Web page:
11/23/2012 6:01:00 AM Quilts of Valor Emotional Kingman ceremony honors veterans
From left, Russ Settell, Richard Sharits and Rudy Vallee, brothers who all served in the Vietnam War, stand with Kingman Quilter’s Guild members during the Quilts of Valor program Saturday. All three brothers have received quilts as part of the program.
Tom Rasmussen hugs quilter Romona Trainer at the 4th annual Quilts of Valor program at the Mohave Museum of History and Arts Saturday.
Erin Taylor Miner Staff Reporter
KINGMAN - Richard Sharits and his three brothers all took their turns going off to the Vietnam War. One by one, they all came home.
"We're tight," Sharits said solemnly without elaborating.
"Closer than you could imagine," brother Russ Settell chimed in.
Sharits, 63, Settell, 66, and a third brother, Rudy Vallee, 64, all ended up in Kingman over the years. (A fourth brother, Hector Settell, lives in Chandler.) All three were on hand at the Mohave Museum of History and Arts Saturday when Settell and Vallee were two out of 36 veterans honored with a quilt lovingly stitched by members of the Kingman Quilters Guild. (Sharits got his quilt last year).
The history museum's lot was packed with visitors having to use overflow parking during the emotional Quilts of Valor ceremony inside. One by one the quilters handed their creations to local veterans. Each unfurling of a quilt elicited "ohhs and ahhhs" from the crowd while the veterans wiped away tears from their eyes as they appeared stunned by the craftsmanship of each quilt.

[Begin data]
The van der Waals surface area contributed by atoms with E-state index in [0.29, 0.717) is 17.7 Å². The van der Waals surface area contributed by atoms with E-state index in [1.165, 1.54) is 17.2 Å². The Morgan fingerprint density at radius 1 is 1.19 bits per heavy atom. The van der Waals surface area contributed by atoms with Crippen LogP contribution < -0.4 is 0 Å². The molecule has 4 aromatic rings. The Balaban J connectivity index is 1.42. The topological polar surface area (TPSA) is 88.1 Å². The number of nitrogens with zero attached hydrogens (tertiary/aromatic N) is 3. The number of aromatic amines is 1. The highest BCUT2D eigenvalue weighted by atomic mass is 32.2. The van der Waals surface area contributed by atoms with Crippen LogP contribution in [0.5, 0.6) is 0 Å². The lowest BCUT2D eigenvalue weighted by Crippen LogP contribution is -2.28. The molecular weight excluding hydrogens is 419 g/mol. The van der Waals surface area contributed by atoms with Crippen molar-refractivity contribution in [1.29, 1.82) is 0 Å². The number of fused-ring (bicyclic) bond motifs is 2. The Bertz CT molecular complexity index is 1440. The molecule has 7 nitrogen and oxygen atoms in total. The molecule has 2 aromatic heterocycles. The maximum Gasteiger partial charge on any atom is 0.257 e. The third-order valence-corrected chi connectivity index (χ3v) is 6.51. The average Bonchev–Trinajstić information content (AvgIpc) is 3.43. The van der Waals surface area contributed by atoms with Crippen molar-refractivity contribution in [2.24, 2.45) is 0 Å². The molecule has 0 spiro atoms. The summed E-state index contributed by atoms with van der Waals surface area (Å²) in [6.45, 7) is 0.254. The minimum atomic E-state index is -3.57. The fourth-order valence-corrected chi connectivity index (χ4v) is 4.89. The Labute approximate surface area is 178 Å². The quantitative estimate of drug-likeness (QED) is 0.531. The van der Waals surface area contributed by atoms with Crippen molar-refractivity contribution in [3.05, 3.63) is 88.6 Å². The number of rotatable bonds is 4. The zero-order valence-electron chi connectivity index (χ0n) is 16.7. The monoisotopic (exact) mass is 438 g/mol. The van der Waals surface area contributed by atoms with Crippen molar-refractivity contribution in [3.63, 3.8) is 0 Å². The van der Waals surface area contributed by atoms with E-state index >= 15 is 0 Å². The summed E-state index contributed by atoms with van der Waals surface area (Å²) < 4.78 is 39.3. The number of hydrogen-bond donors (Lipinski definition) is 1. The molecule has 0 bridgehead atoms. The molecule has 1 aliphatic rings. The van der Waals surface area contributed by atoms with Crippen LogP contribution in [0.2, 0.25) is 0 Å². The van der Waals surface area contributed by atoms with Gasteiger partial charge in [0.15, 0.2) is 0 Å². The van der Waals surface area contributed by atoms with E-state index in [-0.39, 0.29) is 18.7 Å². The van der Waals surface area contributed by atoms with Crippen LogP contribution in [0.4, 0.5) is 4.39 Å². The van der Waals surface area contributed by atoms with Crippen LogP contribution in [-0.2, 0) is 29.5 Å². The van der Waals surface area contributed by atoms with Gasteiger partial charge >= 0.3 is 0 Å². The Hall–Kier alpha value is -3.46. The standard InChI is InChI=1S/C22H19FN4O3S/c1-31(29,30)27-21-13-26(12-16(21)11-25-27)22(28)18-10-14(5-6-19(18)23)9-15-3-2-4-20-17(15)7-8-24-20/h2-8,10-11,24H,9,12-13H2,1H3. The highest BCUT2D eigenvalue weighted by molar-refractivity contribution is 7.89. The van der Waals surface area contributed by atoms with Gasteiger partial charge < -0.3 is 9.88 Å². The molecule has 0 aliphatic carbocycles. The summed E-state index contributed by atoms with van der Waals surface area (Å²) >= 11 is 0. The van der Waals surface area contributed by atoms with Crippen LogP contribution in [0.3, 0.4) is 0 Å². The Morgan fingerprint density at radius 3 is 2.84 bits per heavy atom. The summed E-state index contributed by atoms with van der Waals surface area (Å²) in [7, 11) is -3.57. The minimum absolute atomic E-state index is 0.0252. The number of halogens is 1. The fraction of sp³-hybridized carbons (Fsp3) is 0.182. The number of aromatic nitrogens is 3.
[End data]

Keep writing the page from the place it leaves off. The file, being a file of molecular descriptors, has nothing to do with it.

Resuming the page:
Joan Burtrum said it takes an average of six months to make each quilt. The quilters pick out the patterns and try to stick to patriotic or historically themed fabrics.
She said the Quilts of Valor project is meant to honor those who served. She read a quote to the audience by George Washington:
"The willingness with which our young people are likely to serve in any war, no matter how justified, shall be directly proportional to how they perceive the Veterans of earlier wars were treated and appreciated by their nation."
Russ Settell said it was all he could do to keep from tearing up as he was given his quilt, which was created by Pandi Patterson and Jackie Bradley.
"It was emotional," he said.
The Kingman Quilter's Guild Quilts of Valor program is patterned after the national program. The guild has about 70 members, Burtrum said. This is the fourth year locally for the program, which averaged about 20 quilts a year before turning out a record 36 quilts this year.